We are aware of the fact that the interior department, acting under an opinion of its chief law clerk of August 23, 1886, has construed the authority given by the second clause of this act to reach to all claims existing and not barred, whether at the date of the act on file or not in the interior department. We quote from that opinion, approved by the assistant secretary, as follows:
'I am of the opinion, however, that all claims that were not barred March 3, 1885, are included within the claims to be investigated, although filed after the passage of either the act of 1885 or 1886, because the act of May 29, 1872, and the rules and regulations made in pursuance thereof, require the secretary of the interior to investigate such claims, and make report thereof to congress, in the same manner as provided for by the act of March 3, 1885. This act and the rules and regulations adopted by the secretary, as provided for by said act, are not repugnant to any provision of section 2156, but provide for the enforcement and execution of that section. As no statutory bar attaches to any claim for depredations committed since the adoption of the Revised Statutes, such claims may be filed at any time.'
We are unable to concur in the views thus expressed. Without stopping to inquire whether section 2156, Rev. St., may or may not be repealed by this act of March 3, 1885, and conceding, for the purposes of this case, that such section remains in full force and effect, we are of the opinion that the act of March 3, 1885, is special and limited in its scope. It purports to be limited, for it is for the investigation of 'certain Indian depredation claims.' Not only is it by these words restricted, but the meagerness of the appropriation—$10,000—indicates the narrowness of the investigation intended, and the limited number of claims which were designed to be examined. The claims to be reported are defined. First, those which 'have been approved.' This necessarily limits, so far as this portion of the section is concerned, the report to those claims presented, considered, and acted upon by the interior department. It refers to what has been, and not to what may be. It defines and includes not claims which might thereafter be presented and investigated, but those which at the date of the act had been finally passed upon and determined by the interior department. There is no possibility of construction which would open this clause to include any claims other than those already considered and determined by the department. The other clause of the section describes 'such claims as are pending, but not yet examined.' That either means such claims as have been already presented, and are before the department for consideration, or it includes all unallowed claims then existing and not barred. If the latter was the thought of congress in this enactment, there was no need of a division into classes, for the one description of claims existing would include all, both those allowed and those not yet examined and allowed, those filed and those not filed. The obvious intent was not to reach all Indian claims, but to call from the interior department a statement of the claims then before the department, and upon such presentation to determine its future action. And the purpose of the second clause in the act of March 3, 1891, was to take the cases which on March 3, 1885, were pending in the department, and transfer them in bulk to the court of claims.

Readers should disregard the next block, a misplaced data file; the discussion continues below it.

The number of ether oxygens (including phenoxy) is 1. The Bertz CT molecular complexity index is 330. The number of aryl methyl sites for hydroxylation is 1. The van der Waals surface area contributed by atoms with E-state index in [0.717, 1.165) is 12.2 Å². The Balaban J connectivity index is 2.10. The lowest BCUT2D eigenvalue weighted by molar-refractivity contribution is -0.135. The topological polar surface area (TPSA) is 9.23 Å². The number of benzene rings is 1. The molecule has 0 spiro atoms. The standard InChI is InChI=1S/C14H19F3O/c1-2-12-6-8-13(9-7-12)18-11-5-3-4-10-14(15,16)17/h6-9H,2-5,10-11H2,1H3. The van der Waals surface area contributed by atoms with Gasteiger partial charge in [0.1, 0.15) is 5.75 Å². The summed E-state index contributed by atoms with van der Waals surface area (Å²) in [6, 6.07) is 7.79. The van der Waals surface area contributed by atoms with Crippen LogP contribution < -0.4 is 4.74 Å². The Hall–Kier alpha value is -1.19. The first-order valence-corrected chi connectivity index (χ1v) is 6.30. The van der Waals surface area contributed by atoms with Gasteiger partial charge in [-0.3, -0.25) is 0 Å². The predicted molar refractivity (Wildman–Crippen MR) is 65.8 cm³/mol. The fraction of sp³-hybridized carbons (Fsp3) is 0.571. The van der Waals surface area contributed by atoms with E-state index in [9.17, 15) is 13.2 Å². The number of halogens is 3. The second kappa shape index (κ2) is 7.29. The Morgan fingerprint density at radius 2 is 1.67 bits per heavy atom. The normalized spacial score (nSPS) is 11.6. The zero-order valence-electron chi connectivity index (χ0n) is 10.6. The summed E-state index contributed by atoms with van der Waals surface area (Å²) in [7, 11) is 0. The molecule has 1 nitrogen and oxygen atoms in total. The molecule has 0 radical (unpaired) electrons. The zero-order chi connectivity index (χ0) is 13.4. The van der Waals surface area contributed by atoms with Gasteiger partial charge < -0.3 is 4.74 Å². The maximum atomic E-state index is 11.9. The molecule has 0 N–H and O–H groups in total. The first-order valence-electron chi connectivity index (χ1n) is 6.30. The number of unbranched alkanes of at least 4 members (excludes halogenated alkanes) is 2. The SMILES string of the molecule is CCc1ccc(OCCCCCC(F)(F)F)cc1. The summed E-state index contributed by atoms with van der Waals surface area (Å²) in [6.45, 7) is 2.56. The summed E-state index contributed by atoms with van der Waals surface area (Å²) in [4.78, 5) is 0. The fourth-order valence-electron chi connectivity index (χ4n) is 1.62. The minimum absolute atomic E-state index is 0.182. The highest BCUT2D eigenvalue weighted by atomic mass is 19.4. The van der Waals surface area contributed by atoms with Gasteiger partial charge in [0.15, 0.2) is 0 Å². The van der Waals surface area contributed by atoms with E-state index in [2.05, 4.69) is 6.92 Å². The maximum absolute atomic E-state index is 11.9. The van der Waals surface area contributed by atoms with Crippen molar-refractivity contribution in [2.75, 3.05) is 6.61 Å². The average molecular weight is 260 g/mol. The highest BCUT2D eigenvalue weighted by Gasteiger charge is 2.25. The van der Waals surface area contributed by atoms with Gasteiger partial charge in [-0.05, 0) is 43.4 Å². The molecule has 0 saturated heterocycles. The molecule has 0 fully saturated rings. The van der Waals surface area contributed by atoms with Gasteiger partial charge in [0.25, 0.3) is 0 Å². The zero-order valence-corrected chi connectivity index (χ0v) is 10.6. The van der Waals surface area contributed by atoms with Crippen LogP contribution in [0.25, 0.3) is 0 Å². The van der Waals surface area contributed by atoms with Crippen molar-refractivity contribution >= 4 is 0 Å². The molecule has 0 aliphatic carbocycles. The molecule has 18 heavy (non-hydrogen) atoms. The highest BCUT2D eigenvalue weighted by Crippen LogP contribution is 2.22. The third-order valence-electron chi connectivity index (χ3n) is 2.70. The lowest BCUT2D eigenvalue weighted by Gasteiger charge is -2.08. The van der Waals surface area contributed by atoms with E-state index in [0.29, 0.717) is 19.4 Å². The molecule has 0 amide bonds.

It follows, therefore, that this claim, having never been filed in the department, does not come within the category of claims provided for in the second clause of the act conferring jurisdiction upon the court.
It was further insisted in the argument that the claimant had taken out his first papers at the time of the depredation, and therefore that when he took out his final papers citizenship related back, and he was entitled, for all the benefits of this act, to claim the privileges of citizenship from the date of his first papers. But there is nothing in his petition to show when he took them out, and therefore the contention, if it had any foundation in law, has none in fact. It is true, mention is made in the opinion of the court of claims of the time of taking out his first papers, but we cannot act upon any such statement, but must be governed by the averments of the petition.
We see nothing else in the record which requires comment. The judgment of the court of claims was correct, and it is affirmed.